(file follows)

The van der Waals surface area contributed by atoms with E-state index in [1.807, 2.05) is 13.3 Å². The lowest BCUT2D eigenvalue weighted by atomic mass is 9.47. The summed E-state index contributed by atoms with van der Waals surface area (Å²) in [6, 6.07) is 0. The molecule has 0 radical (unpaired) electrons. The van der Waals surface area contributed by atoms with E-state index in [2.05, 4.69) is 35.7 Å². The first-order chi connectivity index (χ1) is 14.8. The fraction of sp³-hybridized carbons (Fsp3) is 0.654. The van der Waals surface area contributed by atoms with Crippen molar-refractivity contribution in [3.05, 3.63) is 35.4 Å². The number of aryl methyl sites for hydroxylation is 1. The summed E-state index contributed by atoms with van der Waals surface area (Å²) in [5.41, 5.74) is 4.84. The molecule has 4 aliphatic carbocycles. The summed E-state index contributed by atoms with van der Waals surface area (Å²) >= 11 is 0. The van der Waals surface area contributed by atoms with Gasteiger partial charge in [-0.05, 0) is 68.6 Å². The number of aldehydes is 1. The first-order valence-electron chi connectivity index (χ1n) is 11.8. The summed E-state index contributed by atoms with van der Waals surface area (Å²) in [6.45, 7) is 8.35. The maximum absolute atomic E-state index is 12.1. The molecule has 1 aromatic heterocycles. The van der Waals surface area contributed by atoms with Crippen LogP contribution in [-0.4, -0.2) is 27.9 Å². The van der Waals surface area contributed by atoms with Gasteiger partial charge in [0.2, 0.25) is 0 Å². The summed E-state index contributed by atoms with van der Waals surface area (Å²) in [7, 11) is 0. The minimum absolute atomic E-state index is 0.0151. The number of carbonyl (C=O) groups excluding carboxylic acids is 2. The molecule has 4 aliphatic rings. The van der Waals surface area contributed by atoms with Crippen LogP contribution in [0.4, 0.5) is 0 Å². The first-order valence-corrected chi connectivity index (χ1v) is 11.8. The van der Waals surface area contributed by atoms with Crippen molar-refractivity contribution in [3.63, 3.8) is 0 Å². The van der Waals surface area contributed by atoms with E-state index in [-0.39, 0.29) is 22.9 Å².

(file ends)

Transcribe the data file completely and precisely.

The van der Waals surface area contributed by atoms with E-state index in [1.807, 2.05) is 13.3 Å². The lowest BCUT2D eigenvalue weighted by atomic mass is 9.47. The summed E-state index contributed by atoms with van der Waals surface area (Å²) in [6, 6.07) is 0. The molecule has 0 radical (unpaired) electrons. The van der Waals surface area contributed by atoms with E-state index in [2.05, 4.69) is 35.7 Å². The first-order chi connectivity index (χ1) is 14.8. The fraction of sp³-hybridized carbons (Fsp3) is 0.654. The van der Waals surface area contributed by atoms with Crippen molar-refractivity contribution in [3.05, 3.63) is 35.4 Å². The number of aryl methyl sites for hydroxylation is 1. The summed E-state index contributed by atoms with van der Waals surface area (Å²) in [5.41, 5.74) is 4.84. The molecule has 4 aliphatic carbocycles. The summed E-state index contributed by atoms with van der Waals surface area (Å²) >= 11 is 0. The van der Waals surface area contributed by atoms with Gasteiger partial charge in [-0.05, 0) is 68.6 Å². The number of aldehydes is 1. The first-order valence-electron chi connectivity index (χ1n) is 11.8. The summed E-state index contributed by atoms with van der Waals surface area (Å²) in [6.45, 7) is 8.35. The maximum absolute atomic E-state index is 12.1. The molecule has 1 aromatic heterocycles. The van der Waals surface area contributed by atoms with Crippen LogP contribution in [-0.4, -0.2) is 27.9 Å². The van der Waals surface area contributed by atoms with Gasteiger partial charge in [0.2, 0.25) is 0 Å². The summed E-state index contributed by atoms with van der Waals surface area (Å²) in [7, 11) is 0. The minimum absolute atomic E-state index is 0.0151. The number of carbonyl (C=O) groups excluding carboxylic acids is 2. The molecule has 4 aliphatic rings. The van der Waals surface area contributed by atoms with Crippen LogP contribution in [0.4, 0.5) is 0 Å². The first-order valence-corrected chi connectivity index (χ1v) is 11.8. The van der Waals surface area contributed by atoms with Crippen molar-refractivity contribution in [3.63, 3.8) is 0 Å². The van der Waals surface area contributed by atoms with E-state index in [-0.39, 0.29) is 22.9 Å².